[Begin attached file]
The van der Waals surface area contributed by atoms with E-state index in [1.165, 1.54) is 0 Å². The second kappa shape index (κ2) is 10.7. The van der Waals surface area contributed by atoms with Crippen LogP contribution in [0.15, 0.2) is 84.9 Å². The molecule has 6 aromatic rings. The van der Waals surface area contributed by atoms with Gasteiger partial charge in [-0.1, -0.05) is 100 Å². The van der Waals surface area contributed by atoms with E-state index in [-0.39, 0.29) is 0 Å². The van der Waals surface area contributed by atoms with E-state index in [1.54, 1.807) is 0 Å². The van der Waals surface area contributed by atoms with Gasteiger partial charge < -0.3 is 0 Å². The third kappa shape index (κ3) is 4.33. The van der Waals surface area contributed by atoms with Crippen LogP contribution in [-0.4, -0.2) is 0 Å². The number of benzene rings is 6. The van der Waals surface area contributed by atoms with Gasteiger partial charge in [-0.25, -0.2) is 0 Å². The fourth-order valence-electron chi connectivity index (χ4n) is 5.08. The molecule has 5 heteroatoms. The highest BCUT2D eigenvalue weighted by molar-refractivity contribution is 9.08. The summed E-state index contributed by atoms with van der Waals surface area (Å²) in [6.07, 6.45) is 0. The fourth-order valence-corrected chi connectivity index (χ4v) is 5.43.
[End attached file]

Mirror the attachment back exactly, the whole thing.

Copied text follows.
The van der Waals surface area contributed by atoms with E-state index in [1.165, 1.54) is 0 Å². The second kappa shape index (κ2) is 10.7. The van der Waals surface area contributed by atoms with Crippen LogP contribution in [0.15, 0.2) is 84.9 Å². The molecule has 6 aromatic rings. The van der Waals surface area contributed by atoms with Gasteiger partial charge in [-0.1, -0.05) is 100 Å². The van der Waals surface area contributed by atoms with E-state index in [-0.39, 0.29) is 0 Å². The van der Waals surface area contributed by atoms with E-state index in [1.54, 1.807) is 0 Å². The van der Waals surface area contributed by atoms with Gasteiger partial charge < -0.3 is 0 Å². The third kappa shape index (κ3) is 4.33. The van der Waals surface area contributed by atoms with Crippen LogP contribution in [-0.4, -0.2) is 0 Å². The number of benzene rings is 6. The van der Waals surface area contributed by atoms with Gasteiger partial charge in [-0.25, -0.2) is 0 Å². The fourth-order valence-electron chi connectivity index (χ4n) is 5.08. The molecule has 5 heteroatoms. The highest BCUT2D eigenvalue weighted by molar-refractivity contribution is 9.08. The summed E-state index contributed by atoms with van der Waals surface area (Å²) in [6.07, 6.45) is 0. The fourth-order valence-corrected chi connectivity index (χ4v) is 5.43.